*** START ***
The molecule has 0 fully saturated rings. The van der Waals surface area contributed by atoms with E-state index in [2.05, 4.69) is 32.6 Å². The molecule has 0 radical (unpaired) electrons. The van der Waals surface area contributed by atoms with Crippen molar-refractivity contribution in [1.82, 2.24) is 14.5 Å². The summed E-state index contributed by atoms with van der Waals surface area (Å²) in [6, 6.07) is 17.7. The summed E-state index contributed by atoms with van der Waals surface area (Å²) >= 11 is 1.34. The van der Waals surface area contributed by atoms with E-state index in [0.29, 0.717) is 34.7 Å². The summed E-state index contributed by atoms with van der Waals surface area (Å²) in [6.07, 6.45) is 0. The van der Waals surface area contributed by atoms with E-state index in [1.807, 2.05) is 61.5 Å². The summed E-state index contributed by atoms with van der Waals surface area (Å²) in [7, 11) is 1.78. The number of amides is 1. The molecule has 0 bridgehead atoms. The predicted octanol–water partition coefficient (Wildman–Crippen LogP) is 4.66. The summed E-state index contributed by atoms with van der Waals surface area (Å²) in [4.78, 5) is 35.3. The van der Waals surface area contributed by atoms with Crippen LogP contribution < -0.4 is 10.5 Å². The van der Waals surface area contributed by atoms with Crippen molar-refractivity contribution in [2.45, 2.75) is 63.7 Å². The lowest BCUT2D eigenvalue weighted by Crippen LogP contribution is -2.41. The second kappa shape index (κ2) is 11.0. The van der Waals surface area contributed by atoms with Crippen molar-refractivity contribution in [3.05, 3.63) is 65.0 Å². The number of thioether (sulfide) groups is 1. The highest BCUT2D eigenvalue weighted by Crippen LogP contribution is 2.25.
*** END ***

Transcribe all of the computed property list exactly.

The molecule has 0 fully saturated rings. The van der Waals surface area contributed by atoms with E-state index in [2.05, 4.69) is 32.6 Å². The molecule has 0 radical (unpaired) electrons. The van der Waals surface area contributed by atoms with Crippen molar-refractivity contribution in [1.82, 2.24) is 14.5 Å². The summed E-state index contributed by atoms with van der Waals surface area (Å²) in [6, 6.07) is 17.7. The summed E-state index contributed by atoms with van der Waals surface area (Å²) >= 11 is 1.34. The van der Waals surface area contributed by atoms with E-state index in [0.29, 0.717) is 34.7 Å². The summed E-state index contributed by atoms with van der Waals surface area (Å²) in [6.07, 6.45) is 0. The van der Waals surface area contributed by atoms with E-state index in [1.807, 2.05) is 61.5 Å². The summed E-state index contributed by atoms with van der Waals surface area (Å²) in [7, 11) is 1.78. The number of amides is 1. The molecule has 0 bridgehead atoms. The predicted octanol–water partition coefficient (Wildman–Crippen LogP) is 4.66. The summed E-state index contributed by atoms with van der Waals surface area (Å²) in [4.78, 5) is 35.3. The van der Waals surface area contributed by atoms with Crippen LogP contribution < -0.4 is 10.5 Å². The van der Waals surface area contributed by atoms with Crippen molar-refractivity contribution in [2.45, 2.75) is 63.7 Å². The lowest BCUT2D eigenvalue weighted by Crippen LogP contribution is -2.41. The second kappa shape index (κ2) is 11.0. The van der Waals surface area contributed by atoms with Crippen molar-refractivity contribution in [3.05, 3.63) is 65.0 Å². The number of thioether (sulfide) groups is 1. The highest BCUT2D eigenvalue weighted by Crippen LogP contribution is 2.25.